How to Exercise Your Way to Better Balance

Balance Training

Balance is everything! Your emotional, spiritual, and physical state all affect each other, and an imbalance can permeate your entire life. Do your best to prevent this by giving each area some time and attention. Today we’re exploring the physical side, which can be addressed and improved via specific training. First, we’ll cover some of the benefits of balance training (it’s not just for athletes!), and then continue on to explore six great exercises you can do to develop better balance.

Benefits of Balance Training

Burn Fat!

Who doesn’t want to burn extra fat? It’s simple: the more muscles you use, the more calories you burn. Burn a ton of calories during your workout by focusing on core exercises that recruit many muscles and ultimately help your balance.

Build Agility

Agility isn’t just for athletes. Agility helps everyone switch directions and avoid life’s many obstacles on a daily basis by helping you maintain balance and control. Think about it: We encounter surprises all the time, whether we are walking and having to quickly avoid a biker or dog on the sidewalk, or maybe we’re running and have to skip around a rock in the road. Having good agility prepares us for all sorts of physical challenges.

Prevent Injury

Injury prevention works two ways: There’s acute injury and chronic injury. Better balance helps with both!

  • Acute Injury is defined as a sudden event that usually results in a traumatic event. These events can happen when we lose our balance and fall, or if one side of our body simply takes more weight than it can handle and an injury is caused. If we can develop good balance, we can avoid or recover quicker from these kinds of situations.
  • Chronic Injury can be explained as an overuse injury. These develop slowly and last a long time. If we do not work on our balance, we can develop compensatory injuries. For example: If someone has a weak right leg because of a fall, he would tend to use his left leg more and more. Over time, his left leg can develop a chronic injury because of overuse. This is a great reason for a balanced approach to exercise. Share the load with your many muscles!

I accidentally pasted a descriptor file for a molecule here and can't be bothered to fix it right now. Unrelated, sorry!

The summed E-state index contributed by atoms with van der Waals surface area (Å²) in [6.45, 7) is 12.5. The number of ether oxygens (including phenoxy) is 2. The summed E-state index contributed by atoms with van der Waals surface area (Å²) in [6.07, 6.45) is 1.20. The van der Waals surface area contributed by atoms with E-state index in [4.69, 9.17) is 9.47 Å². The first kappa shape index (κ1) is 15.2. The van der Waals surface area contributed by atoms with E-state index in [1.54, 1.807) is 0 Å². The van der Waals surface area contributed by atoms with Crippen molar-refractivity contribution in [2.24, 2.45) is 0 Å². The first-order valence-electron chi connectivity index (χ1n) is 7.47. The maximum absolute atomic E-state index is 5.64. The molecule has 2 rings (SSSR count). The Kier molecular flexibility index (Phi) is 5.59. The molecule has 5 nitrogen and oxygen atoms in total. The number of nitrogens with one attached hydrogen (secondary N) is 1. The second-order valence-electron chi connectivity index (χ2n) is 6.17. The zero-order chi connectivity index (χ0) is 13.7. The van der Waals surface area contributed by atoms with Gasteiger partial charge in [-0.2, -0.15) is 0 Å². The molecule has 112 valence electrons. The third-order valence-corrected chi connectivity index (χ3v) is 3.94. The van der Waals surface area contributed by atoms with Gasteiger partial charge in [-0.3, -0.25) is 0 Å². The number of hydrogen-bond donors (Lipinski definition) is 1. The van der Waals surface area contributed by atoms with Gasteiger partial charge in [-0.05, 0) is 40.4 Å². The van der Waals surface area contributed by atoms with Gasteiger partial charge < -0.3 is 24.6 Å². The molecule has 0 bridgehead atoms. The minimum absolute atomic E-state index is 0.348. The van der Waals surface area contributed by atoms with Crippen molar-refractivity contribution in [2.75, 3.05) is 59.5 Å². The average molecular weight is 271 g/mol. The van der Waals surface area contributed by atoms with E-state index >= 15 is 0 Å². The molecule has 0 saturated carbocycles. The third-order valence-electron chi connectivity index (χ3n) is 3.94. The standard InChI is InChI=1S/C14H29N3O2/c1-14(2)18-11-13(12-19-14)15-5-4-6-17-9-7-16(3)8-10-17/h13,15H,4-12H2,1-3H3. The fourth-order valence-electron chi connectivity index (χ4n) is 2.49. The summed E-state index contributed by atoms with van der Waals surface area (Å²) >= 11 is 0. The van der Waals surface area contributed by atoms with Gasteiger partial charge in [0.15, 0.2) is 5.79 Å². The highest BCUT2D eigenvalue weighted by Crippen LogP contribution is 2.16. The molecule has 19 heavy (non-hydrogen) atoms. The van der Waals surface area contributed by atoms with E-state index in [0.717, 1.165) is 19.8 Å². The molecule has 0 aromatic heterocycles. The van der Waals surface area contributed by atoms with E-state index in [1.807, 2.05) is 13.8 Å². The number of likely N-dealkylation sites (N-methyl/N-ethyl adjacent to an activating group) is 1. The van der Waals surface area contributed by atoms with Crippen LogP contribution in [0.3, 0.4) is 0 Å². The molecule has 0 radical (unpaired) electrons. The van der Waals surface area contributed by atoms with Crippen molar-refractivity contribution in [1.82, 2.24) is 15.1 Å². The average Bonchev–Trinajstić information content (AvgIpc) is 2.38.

Alright, enough explanation. Let’s get to the exercises…

Single Leg Squat

Better Balance Training Exercises

Single Leg Squat – Plant one foot near the bench, keep your back straight, other leg extended, and stand up.

Contralateral Split Squat with a Shoulder Press – Make sure to keep the Kettlebell close to the chest and on your open side during the squat, and engage your core during the shoulder press.

TRX Single Arm Press – Keep your core tight while pressing. And step away from the TRX anchor to modify.

TRX Single Arm Row – Move your feet closer to the anchor to increase resistance. Keep your body squared up with the TRX and avoid leaning to one side or another.

Single Leg Deadlifts – Put the Kettlebell on the same side that’s on the ground. Help your balance by extending your back leg, and keep your back straight throughout the exercise.

BOSU Kneeling Two Point Balance – This one is basically a bird dog with your knees on the BOSU ball.

Stay tuned for a full BOSU ball workout. It’s perfect for working your core and improving balance.

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Luke Andrus is a certified personal trainer, ACE health coach, writer, folk music drummer, husband, and a father. Most of his writing experience is in poetry and fictional short stories, and he also proposed to his wife with a self-published children's book. He is a Narnia nerd with a degree in History, a minor in English, and a semi-obsession with the French language. He believes that fitness is not just about vanity, but about lifestyle, integrity, and the ability to take control of your life.